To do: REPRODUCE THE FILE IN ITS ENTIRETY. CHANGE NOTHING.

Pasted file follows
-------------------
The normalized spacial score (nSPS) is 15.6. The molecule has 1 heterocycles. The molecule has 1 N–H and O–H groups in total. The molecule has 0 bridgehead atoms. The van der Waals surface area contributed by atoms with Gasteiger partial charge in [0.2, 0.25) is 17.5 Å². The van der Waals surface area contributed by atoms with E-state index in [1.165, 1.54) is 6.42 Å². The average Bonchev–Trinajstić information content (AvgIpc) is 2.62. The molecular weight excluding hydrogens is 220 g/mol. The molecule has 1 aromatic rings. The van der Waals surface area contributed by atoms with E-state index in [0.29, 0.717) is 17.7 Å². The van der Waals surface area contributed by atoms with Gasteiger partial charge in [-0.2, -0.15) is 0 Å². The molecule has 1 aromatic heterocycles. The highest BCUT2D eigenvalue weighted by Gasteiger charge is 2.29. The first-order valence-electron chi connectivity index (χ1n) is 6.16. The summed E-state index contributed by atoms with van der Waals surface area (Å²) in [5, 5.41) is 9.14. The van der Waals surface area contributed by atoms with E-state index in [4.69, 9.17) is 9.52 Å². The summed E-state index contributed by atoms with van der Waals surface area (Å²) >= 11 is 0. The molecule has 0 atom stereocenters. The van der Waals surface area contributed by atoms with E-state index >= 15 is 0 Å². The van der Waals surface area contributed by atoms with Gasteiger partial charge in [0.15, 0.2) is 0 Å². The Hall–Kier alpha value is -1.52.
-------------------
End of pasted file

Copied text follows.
The normalized spacial score (nSPS) is 15.6. The molecule has 1 heterocycles. The molecule has 1 N–H and O–H groups in total. The molecule has 0 bridgehead atoms. The van der Waals surface area contributed by atoms with Gasteiger partial charge in [0.2, 0.25) is 17.5 Å². The van der Waals surface area contributed by atoms with E-state index in [1.165, 1.54) is 6.42 Å². The average Bonchev–Trinajstić information content (AvgIpc) is 2.62. The molecular weight excluding hydrogens is 220 g/mol. The molecule has 1 aromatic rings. The van der Waals surface area contributed by atoms with E-state index in [0.29, 0.717) is 17.7 Å². The van der Waals surface area contributed by atoms with Gasteiger partial charge in [-0.2, -0.15) is 0 Å². The molecule has 1 aromatic heterocycles. The highest BCUT2D eigenvalue weighted by Gasteiger charge is 2.29. The first-order valence-electron chi connectivity index (χ1n) is 6.16. The summed E-state index contributed by atoms with van der Waals surface area (Å²) in [5, 5.41) is 9.14. The van der Waals surface area contributed by atoms with E-state index in [4.69, 9.17) is 9.52 Å². The summed E-state index contributed by atoms with van der Waals surface area (Å²) >= 11 is 0. The molecule has 0 atom stereocenters. The van der Waals surface area contributed by atoms with E-state index >= 15 is 0 Å². The van der Waals surface area contributed by atoms with Gasteiger partial charge in [0.15, 0.2) is 0 Å². The Hall–Kier alpha value is -1.52.